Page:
Arts employ conscious use of skill and creative imagination in the production of artistic objects or performances which stress values that stand outside of conventional ideas of utility.

Humanities

The Humanities investigate human constructs and values, as opposed to those studies that investigate natural and physical processes and those that are concerned with the development of basic or professional skills. The humanistic disciplines–such as art history/music & theatre appreciation, creative/performing arts, foreign language & culture, history, literature, and philosophy–are concerned with questions, issues and concepts basic to the formation of character and the establishment of values in a human context; they induce an organic study of letters and knowledge; they provide literary, aesthetic and intellectual experiences which enrich and enlighten human life.

 

Social and Behavioral Sciences (6 credits)


Social Sciences

The social sciences formulate and verify general hypotheses regarding human behavior. The social sciences deal with the behavior of societal, economic, political and cultural groups. Consequently this component focuses on the academic disciplines of sociology, economics, political science and cultural anthropology, insofar as these disciplines deal with general and non-applied knowledge concerning social behavior.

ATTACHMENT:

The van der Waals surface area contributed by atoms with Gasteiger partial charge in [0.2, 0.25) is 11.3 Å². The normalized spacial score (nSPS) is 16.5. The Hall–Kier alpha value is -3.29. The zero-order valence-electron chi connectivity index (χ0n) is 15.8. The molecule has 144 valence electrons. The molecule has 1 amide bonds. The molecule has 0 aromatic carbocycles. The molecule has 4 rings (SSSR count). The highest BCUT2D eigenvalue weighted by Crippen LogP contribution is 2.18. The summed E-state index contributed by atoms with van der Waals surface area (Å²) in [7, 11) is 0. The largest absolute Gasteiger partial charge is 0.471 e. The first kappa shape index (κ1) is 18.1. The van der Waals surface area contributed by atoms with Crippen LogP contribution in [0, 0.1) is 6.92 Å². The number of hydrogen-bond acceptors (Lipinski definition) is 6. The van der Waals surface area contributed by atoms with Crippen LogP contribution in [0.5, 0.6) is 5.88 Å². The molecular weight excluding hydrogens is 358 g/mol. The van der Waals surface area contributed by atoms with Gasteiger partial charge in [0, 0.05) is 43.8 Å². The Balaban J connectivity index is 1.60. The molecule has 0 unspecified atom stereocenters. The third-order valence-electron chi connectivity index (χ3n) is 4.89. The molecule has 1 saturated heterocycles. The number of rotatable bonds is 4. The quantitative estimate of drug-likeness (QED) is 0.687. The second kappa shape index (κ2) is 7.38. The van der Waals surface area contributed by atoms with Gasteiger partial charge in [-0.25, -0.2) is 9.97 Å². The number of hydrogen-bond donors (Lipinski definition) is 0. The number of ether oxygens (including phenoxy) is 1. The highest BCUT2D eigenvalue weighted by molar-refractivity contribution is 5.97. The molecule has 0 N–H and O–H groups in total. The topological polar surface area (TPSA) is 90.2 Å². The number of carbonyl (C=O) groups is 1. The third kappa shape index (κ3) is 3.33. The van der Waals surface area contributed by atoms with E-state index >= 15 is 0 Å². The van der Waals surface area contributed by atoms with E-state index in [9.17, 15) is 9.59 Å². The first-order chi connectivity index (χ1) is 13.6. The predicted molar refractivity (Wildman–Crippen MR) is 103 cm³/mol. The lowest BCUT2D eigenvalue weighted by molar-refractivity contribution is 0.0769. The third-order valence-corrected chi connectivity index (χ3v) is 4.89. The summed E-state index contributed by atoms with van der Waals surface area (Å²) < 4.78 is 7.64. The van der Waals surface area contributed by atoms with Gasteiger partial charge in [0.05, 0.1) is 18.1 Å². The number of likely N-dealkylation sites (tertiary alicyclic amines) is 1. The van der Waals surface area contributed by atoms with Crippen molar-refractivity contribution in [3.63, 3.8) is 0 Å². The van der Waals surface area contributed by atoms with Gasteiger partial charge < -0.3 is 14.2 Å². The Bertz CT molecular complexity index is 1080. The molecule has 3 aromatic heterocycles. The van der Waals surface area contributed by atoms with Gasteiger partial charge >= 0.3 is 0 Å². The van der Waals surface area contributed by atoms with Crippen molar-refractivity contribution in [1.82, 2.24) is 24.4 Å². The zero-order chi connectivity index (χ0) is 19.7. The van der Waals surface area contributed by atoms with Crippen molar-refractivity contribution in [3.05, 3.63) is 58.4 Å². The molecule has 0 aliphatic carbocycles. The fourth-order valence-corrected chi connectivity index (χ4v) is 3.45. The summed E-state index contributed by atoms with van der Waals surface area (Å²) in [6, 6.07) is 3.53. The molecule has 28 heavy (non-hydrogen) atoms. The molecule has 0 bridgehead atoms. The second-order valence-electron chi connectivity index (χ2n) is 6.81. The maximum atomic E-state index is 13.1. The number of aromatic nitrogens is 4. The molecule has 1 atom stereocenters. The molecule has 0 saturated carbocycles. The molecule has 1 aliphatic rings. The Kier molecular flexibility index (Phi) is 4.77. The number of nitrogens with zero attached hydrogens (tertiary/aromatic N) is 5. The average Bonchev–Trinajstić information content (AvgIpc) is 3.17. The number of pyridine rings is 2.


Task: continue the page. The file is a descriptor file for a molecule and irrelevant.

Behavioral Sciences

The behavioral sciences include general knowledge about the psychological behavior of human beings, insofar as this knowledge concerns the human being’s relationships to the self and to other individuals. Criteria focus on the general and applied learning experiences in the field of psychology.

Contemporary Issues (3 credits)


Contemporary Issues courses engage students in interdisciplinary learning experiences focused on significant issues of current concern. These courses immerse students in the analysis of significant and current issues that require two or more disciplinary perspectives to synthesize solutions. Contemporary Issues courses aim at understanding the interdisciplinary nature of knowledge and the application of an interdisciplinary approach needed to solve many complex contemporary problems.

Social Responsibility and Ethical Reasoning (3 credits)


Social Responsibility and Ethical Reasoning courses engage students in identifying, analyzing, and evaluating issues involving social responsibility and/or ethical decision making. This can be done in the context of a variety of disciplines (e.g., ethics and government, literature, science and society, wellness) and a variety of pedagogical methods (e.g., case studies, small group discussions, service learning, lectures, reading assignments, and activity courses).

Note


With careful planning, you may take a single course that fits into areas of general education, racial and ethnic studies, and/or global perspective. While credits count once toward graduation, they may be used to satisfy multiple requirements. When a course meets multiple requirements, codes indicating other categories are listed in parentheses next to the course listing.

Students planning to study abroad should refer to application materials and consult with advisor to see how courses taken abroad satisfy GE and RES requirements.

Exceptions, substitutions, and/or waivers regarding General Education, Racial and Ethnic Studies, or Global Perspective requirements must be approved by the Associate Vice Chancellor.